Guest opinion by Tony Hays
After months of congressional wrangling, the Inflation Reduction Act is now law. Provisions within this law set aside $385 billion for climate and energy proposals, thanks to a compromise agreement with Senators Joe Manchin of West Virginia and Chuck Schumer of New York, the majority leader. This includes:
- $260 billion for clean energy tax credits to incentivize solar, wind, hydropower and other sources of renewable energy
- $80 billion that includes new rebates for electric vehicles and green energy at home
- a $27 billion “green bank” to incentivize public and private investment funds in energy technologies and infrastructure
- $1.5 billion in rewards for cutting methane emissions.
Of particular interest for potential electric vehicle (EV) buyers is that the rules for federal tax credits for new cars are changed. Under the prior system, a maximum credit of $7,500 was available for the first 200,000 vehicles sold by each manufacturer, and Tesla and General Motors had passed that limit. Under the new rules, the limit on the number of vehicles sold is removed, although there are constraints on where EV batteries are manufactured, electric motor parts are sourced, and vehicles assembled. In addition, there are household income constraints. However, a new $4,000 credit is available for the purchase of used EVs. All these credits and restrictions come into effect on different dates, so due diligence is required if you want to maximize the benefits of buying an EV.
For homeowners, the High Efficiency Electric Home Rebate provides a credit up to $8,000 to install heat pumps that can both heat and cool and a credit up to $1,750 for a heat pump water heater. In addition, a credit up to $840 will be available to offset the cost of heat pump clothes dryer or an electric stove. The home may well need additional electrical power capacity, and the program offers up to a $4,000 rebate to upgrade the electrical panel, and up to $2,500 for improvements to wiring. Besides the electrical systems, a rebate of up to $1,600 will be available to insulate and seal the house. This is encouraging news if you want to reduce your carbon footprint and save money at the same time.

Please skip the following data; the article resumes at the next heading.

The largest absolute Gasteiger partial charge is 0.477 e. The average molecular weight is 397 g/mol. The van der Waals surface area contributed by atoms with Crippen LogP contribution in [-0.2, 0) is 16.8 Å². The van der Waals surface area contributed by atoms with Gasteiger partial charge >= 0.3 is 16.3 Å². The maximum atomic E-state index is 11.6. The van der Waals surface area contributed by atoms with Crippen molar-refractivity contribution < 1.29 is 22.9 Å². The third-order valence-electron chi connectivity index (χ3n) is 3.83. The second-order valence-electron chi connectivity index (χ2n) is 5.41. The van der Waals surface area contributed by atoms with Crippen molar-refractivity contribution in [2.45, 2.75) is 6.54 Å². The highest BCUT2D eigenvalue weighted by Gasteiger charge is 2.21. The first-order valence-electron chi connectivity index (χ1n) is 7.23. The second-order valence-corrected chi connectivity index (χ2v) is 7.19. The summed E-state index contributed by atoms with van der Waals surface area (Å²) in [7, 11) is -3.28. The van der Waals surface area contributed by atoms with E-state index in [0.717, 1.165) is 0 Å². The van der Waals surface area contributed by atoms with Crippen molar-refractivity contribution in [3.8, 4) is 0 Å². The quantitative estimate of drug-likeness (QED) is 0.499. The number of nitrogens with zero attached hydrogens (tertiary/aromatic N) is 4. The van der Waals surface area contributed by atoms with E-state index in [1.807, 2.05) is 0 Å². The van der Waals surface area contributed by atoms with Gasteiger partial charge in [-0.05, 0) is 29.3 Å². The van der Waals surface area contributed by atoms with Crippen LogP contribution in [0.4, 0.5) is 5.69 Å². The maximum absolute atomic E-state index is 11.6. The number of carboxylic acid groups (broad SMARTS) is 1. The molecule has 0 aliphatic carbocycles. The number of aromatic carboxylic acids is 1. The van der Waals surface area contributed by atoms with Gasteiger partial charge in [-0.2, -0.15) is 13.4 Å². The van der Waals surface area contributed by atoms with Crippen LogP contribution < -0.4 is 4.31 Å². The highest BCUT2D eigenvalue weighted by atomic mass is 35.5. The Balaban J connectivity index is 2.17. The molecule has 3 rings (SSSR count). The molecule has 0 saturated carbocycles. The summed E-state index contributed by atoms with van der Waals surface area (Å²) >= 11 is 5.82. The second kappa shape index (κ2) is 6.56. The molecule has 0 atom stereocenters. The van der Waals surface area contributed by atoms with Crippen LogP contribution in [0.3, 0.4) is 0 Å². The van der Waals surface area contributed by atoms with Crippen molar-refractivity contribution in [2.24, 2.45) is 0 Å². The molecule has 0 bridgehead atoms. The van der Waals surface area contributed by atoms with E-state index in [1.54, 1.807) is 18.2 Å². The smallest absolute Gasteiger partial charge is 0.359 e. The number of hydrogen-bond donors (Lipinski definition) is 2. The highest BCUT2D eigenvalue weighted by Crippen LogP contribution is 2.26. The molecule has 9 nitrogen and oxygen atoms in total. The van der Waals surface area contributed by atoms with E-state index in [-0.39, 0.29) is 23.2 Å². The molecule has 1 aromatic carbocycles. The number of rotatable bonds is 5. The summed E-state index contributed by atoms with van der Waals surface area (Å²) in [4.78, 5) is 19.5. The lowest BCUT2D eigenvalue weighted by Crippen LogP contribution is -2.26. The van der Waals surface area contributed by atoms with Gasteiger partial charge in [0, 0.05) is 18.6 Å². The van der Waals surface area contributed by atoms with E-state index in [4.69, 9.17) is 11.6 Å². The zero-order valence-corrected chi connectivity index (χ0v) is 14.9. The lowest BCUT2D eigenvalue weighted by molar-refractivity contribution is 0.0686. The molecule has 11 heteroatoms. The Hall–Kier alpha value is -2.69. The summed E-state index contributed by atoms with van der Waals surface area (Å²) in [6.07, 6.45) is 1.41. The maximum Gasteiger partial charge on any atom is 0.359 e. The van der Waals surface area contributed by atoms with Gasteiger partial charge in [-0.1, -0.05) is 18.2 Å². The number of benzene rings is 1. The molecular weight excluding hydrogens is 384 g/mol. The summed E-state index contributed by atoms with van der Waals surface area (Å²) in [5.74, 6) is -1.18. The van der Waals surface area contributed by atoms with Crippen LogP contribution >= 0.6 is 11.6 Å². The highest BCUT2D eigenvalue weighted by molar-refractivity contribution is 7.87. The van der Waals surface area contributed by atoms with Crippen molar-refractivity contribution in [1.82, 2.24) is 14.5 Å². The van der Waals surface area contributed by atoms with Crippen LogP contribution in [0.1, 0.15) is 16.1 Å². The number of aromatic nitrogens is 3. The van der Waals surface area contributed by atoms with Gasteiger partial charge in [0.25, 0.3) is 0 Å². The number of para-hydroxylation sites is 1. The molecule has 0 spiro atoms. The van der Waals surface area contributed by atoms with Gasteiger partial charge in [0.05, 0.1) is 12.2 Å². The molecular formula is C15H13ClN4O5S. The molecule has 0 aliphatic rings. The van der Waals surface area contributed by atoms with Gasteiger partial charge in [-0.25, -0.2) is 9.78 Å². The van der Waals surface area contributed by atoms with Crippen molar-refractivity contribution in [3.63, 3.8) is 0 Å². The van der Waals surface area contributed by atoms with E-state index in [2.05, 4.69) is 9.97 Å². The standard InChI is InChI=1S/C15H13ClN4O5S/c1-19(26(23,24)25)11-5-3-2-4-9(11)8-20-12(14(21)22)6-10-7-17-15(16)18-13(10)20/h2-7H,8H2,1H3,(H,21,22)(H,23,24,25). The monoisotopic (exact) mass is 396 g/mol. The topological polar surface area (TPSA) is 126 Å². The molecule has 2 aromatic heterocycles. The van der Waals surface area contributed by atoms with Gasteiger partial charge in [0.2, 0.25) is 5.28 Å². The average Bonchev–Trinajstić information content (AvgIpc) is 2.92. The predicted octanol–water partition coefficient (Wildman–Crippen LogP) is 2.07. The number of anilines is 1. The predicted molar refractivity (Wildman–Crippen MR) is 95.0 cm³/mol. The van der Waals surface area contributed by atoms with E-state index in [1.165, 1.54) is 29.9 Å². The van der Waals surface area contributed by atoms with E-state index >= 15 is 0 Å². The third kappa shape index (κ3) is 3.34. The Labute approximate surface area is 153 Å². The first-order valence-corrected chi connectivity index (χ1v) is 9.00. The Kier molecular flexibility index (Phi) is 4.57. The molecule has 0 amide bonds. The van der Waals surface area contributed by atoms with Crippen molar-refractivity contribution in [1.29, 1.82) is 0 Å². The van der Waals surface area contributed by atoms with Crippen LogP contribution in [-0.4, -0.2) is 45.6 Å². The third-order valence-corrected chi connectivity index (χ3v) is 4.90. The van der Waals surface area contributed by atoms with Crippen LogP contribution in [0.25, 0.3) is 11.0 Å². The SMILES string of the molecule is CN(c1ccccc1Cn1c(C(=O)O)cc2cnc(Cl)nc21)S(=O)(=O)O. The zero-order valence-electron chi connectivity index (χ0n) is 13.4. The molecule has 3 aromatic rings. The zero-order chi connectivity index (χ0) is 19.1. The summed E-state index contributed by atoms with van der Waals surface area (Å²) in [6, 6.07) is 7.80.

These actions are expected to result in a reduction of US emissions by about 42% below 2005 levels by 2030, which is getting closer to the administration’s goal of 50-52% by that date. But there’s still a long way to go to reach the Paris Agreement goal of net zero by 2050.
Tony Hays has worked in aircraft design and operations in the UK, Canada, and the US since 1962, and currently teaches classes in aircraft design, mostly in Asia. He has a special interest in the design of aircraft and their propulsion systems to reduce carbon emissions. He is a member of the south Orange County Chapter of Citizens Climate Education.